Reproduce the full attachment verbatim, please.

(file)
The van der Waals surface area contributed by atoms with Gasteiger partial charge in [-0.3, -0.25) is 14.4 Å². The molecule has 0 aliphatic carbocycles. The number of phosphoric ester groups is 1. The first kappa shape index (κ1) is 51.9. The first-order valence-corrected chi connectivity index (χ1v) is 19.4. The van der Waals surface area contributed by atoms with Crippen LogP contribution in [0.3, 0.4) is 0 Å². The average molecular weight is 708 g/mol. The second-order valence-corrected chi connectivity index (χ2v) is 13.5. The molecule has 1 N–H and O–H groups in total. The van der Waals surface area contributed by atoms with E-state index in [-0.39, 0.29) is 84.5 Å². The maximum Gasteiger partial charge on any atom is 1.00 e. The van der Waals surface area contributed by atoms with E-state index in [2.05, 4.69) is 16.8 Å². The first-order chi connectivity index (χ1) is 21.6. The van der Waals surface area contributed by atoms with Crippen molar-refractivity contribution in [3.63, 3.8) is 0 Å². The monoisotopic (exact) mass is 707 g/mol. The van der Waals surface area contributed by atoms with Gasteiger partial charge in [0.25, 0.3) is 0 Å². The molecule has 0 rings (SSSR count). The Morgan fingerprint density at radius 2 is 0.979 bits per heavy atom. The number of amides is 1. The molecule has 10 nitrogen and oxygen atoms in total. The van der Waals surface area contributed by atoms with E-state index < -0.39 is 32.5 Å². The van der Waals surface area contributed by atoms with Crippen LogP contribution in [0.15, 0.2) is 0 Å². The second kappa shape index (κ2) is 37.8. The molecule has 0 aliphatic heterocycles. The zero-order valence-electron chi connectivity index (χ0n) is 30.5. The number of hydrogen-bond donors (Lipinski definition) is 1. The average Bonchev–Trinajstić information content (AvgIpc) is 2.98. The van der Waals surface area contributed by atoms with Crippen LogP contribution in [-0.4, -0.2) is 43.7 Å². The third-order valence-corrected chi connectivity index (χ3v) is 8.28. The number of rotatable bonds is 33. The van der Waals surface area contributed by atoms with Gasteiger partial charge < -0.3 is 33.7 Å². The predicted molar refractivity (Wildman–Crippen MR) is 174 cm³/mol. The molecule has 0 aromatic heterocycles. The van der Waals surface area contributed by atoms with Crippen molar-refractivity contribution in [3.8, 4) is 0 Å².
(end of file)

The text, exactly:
The van der Waals surface area contributed by atoms with Gasteiger partial charge in [-0.3, -0.25) is 14.4 Å². The molecule has 0 aliphatic carbocycles. The number of phosphoric ester groups is 1. The first kappa shape index (κ1) is 51.9. The first-order valence-corrected chi connectivity index (χ1v) is 19.4. The van der Waals surface area contributed by atoms with Crippen LogP contribution in [0.3, 0.4) is 0 Å². The average molecular weight is 708 g/mol. The second-order valence-corrected chi connectivity index (χ2v) is 13.5. The molecule has 1 N–H and O–H groups in total. The van der Waals surface area contributed by atoms with E-state index in [-0.39, 0.29) is 84.5 Å². The maximum Gasteiger partial charge on any atom is 1.00 e. The van der Waals surface area contributed by atoms with E-state index in [2.05, 4.69) is 16.8 Å². The first-order chi connectivity index (χ1) is 21.6. The van der Waals surface area contributed by atoms with Crippen molar-refractivity contribution in [3.63, 3.8) is 0 Å². The monoisotopic (exact) mass is 707 g/mol. The van der Waals surface area contributed by atoms with Gasteiger partial charge in [0.25, 0.3) is 0 Å². The molecule has 0 rings (SSSR count). The Morgan fingerprint density at radius 2 is 0.979 bits per heavy atom. The number of amides is 1. The molecule has 10 nitrogen and oxygen atoms in total. The van der Waals surface area contributed by atoms with E-state index < -0.39 is 32.5 Å². The van der Waals surface area contributed by atoms with Crippen LogP contribution in [0.15, 0.2) is 0 Å². The second kappa shape index (κ2) is 37.8. The molecule has 0 aliphatic heterocycles. The zero-order valence-electron chi connectivity index (χ0n) is 30.5. The number of hydrogen-bond donors (Lipinski definition) is 1. The average Bonchev–Trinajstić information content (AvgIpc) is 2.98. The van der Waals surface area contributed by atoms with Crippen LogP contribution in [-0.4, -0.2) is 43.7 Å². The third-order valence-corrected chi connectivity index (χ3v) is 8.28. The number of rotatable bonds is 33. The van der Waals surface area contributed by atoms with Gasteiger partial charge < -0.3 is 33.7 Å². The predicted molar refractivity (Wildman–Crippen MR) is 174 cm³/mol. The molecule has 0 aromatic heterocycles. The van der Waals surface area contributed by atoms with Crippen molar-refractivity contribution in [3.8, 4) is 0 Å².